Rum Maniacs: Alcoholic Insanity in the Early American Republic
    Wednesday, July 9, 2014
    Central Library

    Edgar Allan Poe vividly recalled watching men mutilate the body of his mother, a terrifying but imaginary scene. It was a hallucination, part of his alcohol-induced delirium tremens – or DTs.

    In a discussion of his new book, scholar Matthew Warner Osborn examines the medical and societal fascination two centuries ago with heavy drinking and drinkers, including Poe. Out of that grew the modern view of alcohol addiction as a psychic struggle with inner demons.

    Osborn is an assistant professor of history at the University of Missouri-Kansas City. Rum Maniacs is his first book.

  • Bestselling urban fiction writer Victoria Christopher Murray discusses and reads from her novel about three friends whose stable lives are thrown into chaos by the reappearances of their former husbands and lovers.
    Forever an Ex - Victoria Christopher Murray
    Wednesday, June 25, 2014
    Central Library

    Best-selling urban fiction author Victoria Christopher Murray discusses and reads from her novel about three friends whose stable lives are thrown into chaos by the reappearances of their former husbands and lovers. It’s a yarn that, in the words of The Washington Post, “has the kind of momentum that prompts you to elbow disbelief aside and flip the pages in horrified enjoyment.”

    Among Murray’s novels are Scandalous, Destiny’s Divas, Sins of the Mother, and Temptation. She is the co-author (with ReShonda Tate Billingsley) of the “First Ladies” series of novels about rival preachers’ wives.

  • Daniel Smith takes a ground-level look at the “Gettysburg of the West,” a bloody Civil War battle that took place in October 1864 in what today are peaceful Kansas City neighborhoods.
    Battle of Westport: Memory and Legacy
    Sunday, June 22, 2014
    Central Library

    On October 21-23, 1864, a Confederate army led by General Sterling Price clashed with its Union counterpart commanded by General Samuel Curtis. The immediate results of this large-scale battle, called by some the “Gettysburg of the West,” were a decisive Union victory and Price’s ignoble retreat from Missouri for the remainder of the Civil War.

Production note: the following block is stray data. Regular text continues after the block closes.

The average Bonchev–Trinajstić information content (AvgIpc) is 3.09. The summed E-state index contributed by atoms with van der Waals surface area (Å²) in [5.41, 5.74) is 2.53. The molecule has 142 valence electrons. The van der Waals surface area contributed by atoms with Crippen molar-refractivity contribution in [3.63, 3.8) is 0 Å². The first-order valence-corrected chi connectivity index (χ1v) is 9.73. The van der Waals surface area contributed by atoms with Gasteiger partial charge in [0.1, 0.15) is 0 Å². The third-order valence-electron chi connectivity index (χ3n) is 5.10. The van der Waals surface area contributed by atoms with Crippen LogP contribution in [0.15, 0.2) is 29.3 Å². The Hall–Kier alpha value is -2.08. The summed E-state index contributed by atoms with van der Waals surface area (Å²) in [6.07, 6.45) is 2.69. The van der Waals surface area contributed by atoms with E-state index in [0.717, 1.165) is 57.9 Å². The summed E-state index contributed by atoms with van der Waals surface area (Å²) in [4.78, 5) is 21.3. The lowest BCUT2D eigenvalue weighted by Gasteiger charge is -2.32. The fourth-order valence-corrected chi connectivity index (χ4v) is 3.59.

Daniel Smith takes a ground-level look at this epic battle, as well as its lasting legacy, and asks: what does it mean, and why does it matter today? As area groups gear up this year to re-enact the Battle of Westport, Smith explores earlier efforts by participants and successive generations to remember and commemorate this significant historical event.

  • Former Kansas City Royals catcher Jason Kendall and Lee Judge discuss their new book, taking you behind the scenes of major league baseball – onto the field, into the dugout, and behind the closed doors of the players’ clubhouse.
    Throwback: A Big-League Catcher Tells How the Game is Really Played
    Thursday, June 19, 2014
    Central Library

    Jason Kendall knows baseball inside and out. Emphasis on the inside.

    The former Kansas City Royals catcher, whose career spanned 15 seasons and five teams, delivers a behind-the-scenes look at the Grand Old Game in a conversation with The Kansas City Star’s Lee Judge – with whom he has co-authored an insightful new book.

    There’s the game everybody sees. And there’s the game within the game that fans don’t see or fail to notice – the superstitions, subtle strategies, and mind games (at which Kendall was a master). He and Judge take you on the field, into the dugout, and behind the closed doors of a major league clubhouse.

  • Author Jennifer Senior focuses on parenthood rather than parenting in this honest, and sometimes humorous, examination of the way children deepen and add purpose to our lives. And in the process, she makes parents everywhere feel better about their lives, their relationships, and their children.
    All Joy and No Fun: The Paradox of Modern Parenthood
    Thursday, June 5, 2014
    Central Library

    Thousands of books have examined the effects of parents on their children. But what are the effects of children on their parents? New York magazine’s Jennifer Senior digs into that question in a discussion of her new book.

    Senior examines the history and changing definition of what it means to be a parent, analyzing the many ways in which children reshape parents’ lives – their marriages, jobs, habits, hobbies, friendships, and internal sense of self. Her book follows mothers and fathers through parenthood’s deepest vexations and finest rewards.